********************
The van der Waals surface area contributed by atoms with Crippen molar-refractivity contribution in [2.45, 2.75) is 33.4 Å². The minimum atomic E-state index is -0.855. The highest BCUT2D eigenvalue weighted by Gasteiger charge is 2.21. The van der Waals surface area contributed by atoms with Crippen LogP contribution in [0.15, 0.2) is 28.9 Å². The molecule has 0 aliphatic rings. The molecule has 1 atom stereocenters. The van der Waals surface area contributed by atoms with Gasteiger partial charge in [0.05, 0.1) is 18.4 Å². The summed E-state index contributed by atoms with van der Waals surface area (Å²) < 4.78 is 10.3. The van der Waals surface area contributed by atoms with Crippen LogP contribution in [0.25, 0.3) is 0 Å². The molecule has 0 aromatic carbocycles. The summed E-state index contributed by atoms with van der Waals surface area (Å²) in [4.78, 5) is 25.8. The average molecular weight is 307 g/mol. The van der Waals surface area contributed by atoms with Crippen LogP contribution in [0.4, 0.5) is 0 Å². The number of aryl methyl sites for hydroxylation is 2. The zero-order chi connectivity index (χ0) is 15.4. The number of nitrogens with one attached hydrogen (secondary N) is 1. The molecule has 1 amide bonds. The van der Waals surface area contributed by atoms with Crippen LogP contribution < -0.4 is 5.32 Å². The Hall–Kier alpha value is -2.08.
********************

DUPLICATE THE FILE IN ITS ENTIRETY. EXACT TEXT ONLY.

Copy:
The van der Waals surface area contributed by atoms with Crippen molar-refractivity contribution in [2.45, 2.75) is 33.4 Å². The minimum atomic E-state index is -0.855. The highest BCUT2D eigenvalue weighted by Gasteiger charge is 2.21. The van der Waals surface area contributed by atoms with Crippen LogP contribution in [0.15, 0.2) is 28.9 Å². The molecule has 0 aliphatic rings. The molecule has 1 atom stereocenters. The van der Waals surface area contributed by atoms with Gasteiger partial charge in [0.05, 0.1) is 18.4 Å². The summed E-state index contributed by atoms with van der Waals surface area (Å²) < 4.78 is 10.3. The van der Waals surface area contributed by atoms with Crippen LogP contribution in [0.25, 0.3) is 0 Å². The molecule has 0 aromatic carbocycles. The summed E-state index contributed by atoms with van der Waals surface area (Å²) in [4.78, 5) is 25.8. The average molecular weight is 307 g/mol. The van der Waals surface area contributed by atoms with Crippen LogP contribution in [0.4, 0.5) is 0 Å². The number of aryl methyl sites for hydroxylation is 2. The zero-order chi connectivity index (χ0) is 15.4. The number of nitrogens with one attached hydrogen (secondary N) is 1. The molecule has 1 amide bonds. The van der Waals surface area contributed by atoms with Crippen LogP contribution < -0.4 is 5.32 Å². The Hall–Kier alpha value is -2.08.